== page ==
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CDC's Updated CDC/CFS Website: 21 July 2010 - CYA Plan for their desperate cover-up!

SOC

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Here is the full paragraph from the CDC on definitions:

If I were at the CFIDS Association of America, I'd consider this a frontal assault on the organization.

So according to the CDC, you are either CFS or ME but they know nothing of ME.

The CAA and the IACFS/ME have to come forward on this issue.
Agreed. If the CAA and IACFS/ME don't address this, how are we, as patients, supposed to fight it?

It's still not clear to me how the CDC expects me (or my doctor) to distinguish between these two supposedly distinct conditions. To which "neurological and muscular signs" exactly are they referring?

When I reviewed the case definition linked above, I noticed this. which I hadn't noticed before:
CFS patients may report many other symptoms that are not part of the syndrome, such as allergies or sinus problems; numbness or tingling; feeling in a fog; dizziness and balance problems; sensitivity to substances and stimuli; and night sweats (Nisenbaum et al., 2004). Health care professionals should investigate the possibility of underlying medical and psychiatric disorders in those patients who report numerous symptoms not strictly associated with CFS and should remain alert to the development of new symptoms that require further evaluation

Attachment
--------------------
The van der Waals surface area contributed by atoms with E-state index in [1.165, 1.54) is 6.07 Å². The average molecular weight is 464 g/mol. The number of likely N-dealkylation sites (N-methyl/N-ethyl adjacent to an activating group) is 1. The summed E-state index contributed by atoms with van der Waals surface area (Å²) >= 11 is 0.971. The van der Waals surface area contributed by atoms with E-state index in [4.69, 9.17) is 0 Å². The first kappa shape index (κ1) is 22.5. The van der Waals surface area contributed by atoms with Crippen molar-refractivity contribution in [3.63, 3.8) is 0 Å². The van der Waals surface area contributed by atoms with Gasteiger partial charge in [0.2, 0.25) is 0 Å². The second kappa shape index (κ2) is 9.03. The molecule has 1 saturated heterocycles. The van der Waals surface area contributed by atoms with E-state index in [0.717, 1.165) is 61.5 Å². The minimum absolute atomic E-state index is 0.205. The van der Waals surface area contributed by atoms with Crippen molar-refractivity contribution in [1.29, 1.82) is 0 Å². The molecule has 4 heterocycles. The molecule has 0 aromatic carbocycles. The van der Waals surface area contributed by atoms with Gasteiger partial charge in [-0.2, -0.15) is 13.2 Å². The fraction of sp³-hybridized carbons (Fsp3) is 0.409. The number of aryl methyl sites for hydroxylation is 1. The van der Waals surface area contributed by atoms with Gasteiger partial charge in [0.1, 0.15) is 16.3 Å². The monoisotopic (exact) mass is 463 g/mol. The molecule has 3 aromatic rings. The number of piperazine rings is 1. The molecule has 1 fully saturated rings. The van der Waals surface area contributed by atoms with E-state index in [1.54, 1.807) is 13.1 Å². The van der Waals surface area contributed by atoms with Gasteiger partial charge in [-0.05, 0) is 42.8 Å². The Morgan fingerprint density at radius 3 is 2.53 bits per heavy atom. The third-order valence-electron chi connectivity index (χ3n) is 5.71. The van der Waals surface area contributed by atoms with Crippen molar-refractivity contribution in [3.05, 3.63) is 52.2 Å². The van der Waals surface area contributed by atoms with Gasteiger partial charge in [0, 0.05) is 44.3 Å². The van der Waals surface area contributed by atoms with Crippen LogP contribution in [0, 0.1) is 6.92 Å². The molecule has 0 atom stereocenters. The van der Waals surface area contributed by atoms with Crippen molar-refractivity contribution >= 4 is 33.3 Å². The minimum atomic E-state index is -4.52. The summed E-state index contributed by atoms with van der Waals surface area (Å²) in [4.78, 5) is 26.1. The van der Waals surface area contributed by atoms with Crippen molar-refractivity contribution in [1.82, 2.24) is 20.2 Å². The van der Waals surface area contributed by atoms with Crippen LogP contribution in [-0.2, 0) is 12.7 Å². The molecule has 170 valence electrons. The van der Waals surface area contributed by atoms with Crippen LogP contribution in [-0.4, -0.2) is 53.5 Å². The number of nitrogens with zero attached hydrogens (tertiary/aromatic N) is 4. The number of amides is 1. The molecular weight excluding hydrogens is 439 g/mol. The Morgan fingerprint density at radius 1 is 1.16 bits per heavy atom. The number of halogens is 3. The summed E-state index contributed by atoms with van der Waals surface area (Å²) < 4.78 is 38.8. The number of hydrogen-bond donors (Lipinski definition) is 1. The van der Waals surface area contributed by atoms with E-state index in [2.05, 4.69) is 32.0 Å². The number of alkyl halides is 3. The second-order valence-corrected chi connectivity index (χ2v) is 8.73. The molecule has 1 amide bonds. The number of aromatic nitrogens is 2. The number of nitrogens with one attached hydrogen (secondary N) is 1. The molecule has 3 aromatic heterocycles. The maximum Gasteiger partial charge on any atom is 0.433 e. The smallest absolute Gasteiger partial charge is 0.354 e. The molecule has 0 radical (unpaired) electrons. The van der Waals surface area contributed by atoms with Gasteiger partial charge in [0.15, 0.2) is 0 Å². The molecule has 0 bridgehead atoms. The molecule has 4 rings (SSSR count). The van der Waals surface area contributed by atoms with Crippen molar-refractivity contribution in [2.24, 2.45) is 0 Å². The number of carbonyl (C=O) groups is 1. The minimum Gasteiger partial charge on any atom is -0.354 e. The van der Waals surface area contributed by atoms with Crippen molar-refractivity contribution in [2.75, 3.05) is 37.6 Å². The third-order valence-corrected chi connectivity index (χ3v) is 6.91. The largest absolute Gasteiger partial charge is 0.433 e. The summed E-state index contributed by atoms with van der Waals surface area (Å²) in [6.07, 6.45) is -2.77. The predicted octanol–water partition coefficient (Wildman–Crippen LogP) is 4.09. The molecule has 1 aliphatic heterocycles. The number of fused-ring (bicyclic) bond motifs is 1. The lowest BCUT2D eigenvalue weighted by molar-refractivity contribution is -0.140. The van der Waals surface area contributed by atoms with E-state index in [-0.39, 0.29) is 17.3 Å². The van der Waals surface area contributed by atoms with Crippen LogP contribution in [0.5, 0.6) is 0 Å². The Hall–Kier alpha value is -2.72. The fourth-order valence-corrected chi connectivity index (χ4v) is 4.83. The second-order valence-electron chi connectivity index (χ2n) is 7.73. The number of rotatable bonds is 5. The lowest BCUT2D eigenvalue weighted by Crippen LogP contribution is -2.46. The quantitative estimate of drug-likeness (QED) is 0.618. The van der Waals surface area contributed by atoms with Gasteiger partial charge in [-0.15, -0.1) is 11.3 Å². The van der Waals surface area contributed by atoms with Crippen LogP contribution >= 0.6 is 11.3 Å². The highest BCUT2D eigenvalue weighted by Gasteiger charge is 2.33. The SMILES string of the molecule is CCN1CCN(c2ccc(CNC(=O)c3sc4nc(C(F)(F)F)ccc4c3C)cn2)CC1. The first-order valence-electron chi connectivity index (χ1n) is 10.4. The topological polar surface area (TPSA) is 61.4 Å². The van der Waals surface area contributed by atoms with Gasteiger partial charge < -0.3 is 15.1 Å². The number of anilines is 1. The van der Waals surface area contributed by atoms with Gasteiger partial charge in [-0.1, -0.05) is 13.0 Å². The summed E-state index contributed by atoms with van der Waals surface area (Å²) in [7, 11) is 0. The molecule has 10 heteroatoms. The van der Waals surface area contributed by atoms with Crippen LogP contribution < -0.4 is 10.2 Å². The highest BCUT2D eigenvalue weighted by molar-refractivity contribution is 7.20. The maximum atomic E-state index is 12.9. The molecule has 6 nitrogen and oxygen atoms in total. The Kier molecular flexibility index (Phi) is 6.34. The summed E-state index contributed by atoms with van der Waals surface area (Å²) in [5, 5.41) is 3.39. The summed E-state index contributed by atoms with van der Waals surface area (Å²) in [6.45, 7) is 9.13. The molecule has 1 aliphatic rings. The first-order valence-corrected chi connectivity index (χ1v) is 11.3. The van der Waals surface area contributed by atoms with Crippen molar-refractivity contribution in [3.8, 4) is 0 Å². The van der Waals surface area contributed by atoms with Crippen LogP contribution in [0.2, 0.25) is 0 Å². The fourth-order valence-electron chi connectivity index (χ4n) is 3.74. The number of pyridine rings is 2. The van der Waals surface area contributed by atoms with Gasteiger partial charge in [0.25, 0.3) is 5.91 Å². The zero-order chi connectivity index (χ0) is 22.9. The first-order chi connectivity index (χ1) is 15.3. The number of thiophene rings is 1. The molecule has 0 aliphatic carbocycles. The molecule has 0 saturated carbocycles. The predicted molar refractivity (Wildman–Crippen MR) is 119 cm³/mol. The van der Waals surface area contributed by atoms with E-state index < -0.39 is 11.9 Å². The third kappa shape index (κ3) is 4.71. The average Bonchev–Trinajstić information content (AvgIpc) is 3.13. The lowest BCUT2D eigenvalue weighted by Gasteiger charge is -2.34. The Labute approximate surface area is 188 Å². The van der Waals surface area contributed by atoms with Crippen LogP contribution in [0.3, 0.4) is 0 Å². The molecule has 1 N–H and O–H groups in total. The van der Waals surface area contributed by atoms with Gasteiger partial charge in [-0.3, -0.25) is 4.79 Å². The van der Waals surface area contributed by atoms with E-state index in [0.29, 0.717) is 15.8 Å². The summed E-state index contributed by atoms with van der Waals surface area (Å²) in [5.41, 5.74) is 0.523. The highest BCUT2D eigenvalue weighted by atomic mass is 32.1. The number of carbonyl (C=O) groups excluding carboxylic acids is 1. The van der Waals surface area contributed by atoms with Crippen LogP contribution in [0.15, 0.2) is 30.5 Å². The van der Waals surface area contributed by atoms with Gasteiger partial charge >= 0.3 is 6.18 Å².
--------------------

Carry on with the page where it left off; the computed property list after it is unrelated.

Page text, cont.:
[my bolding]

So if we have CFS we have a psychiatric disorder, but if we report "numerous symptoms not strictly related to CFS", say oh, perhaps "neurological and muscular signs", then our doctors should investigate the possibility of psychiatric disorders? Sounds like a catch-22 to me.
 

CBS

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http://www.cdc.gov/cfs/education/wb1032/chapter3-2.html

Chapter 3.2: Prognosis

Average completion time for Chapter 3 is 10 minutes.
Very few studies have attempted to follow the long-term course of CFS in defined populations outside of specialty referral clinics. A relapsing-remitting pattern and changes in symptoms, and their individual severity, is common (Nisenbaum et al., 2003). There is great individual variation in the course of illness, ranging from worsening symptoms to substantial recovery (Reyes et al., 1997) and many people experience improved function over time, allowing them to increase their work or other activities even though they continue to experience symptoms. Most data on prognosis comes from tertiary or specialty care centers, which generally see the sickest patients, and there is some suggestion that CFS patients cared for by primary care professionals have a better prognosis (Joyce, Hotopf and Wessely, 1997). Clinical research suggests that younger age at onset, shorter duration of illness, milder fatigue and absence of comorbid psychiatric illnesses lead to better prognosis (Afari and Buchwald, 2003; Joyce et al., 1997). Clinical experience suggesting that earlier diagnosis leads to better outcomes awaits formal testing (Nisenbaum et al., 2003). However, improvement is possible in any individual patient at any point in the course of the illness. More study is needed to understand predictors for recovery.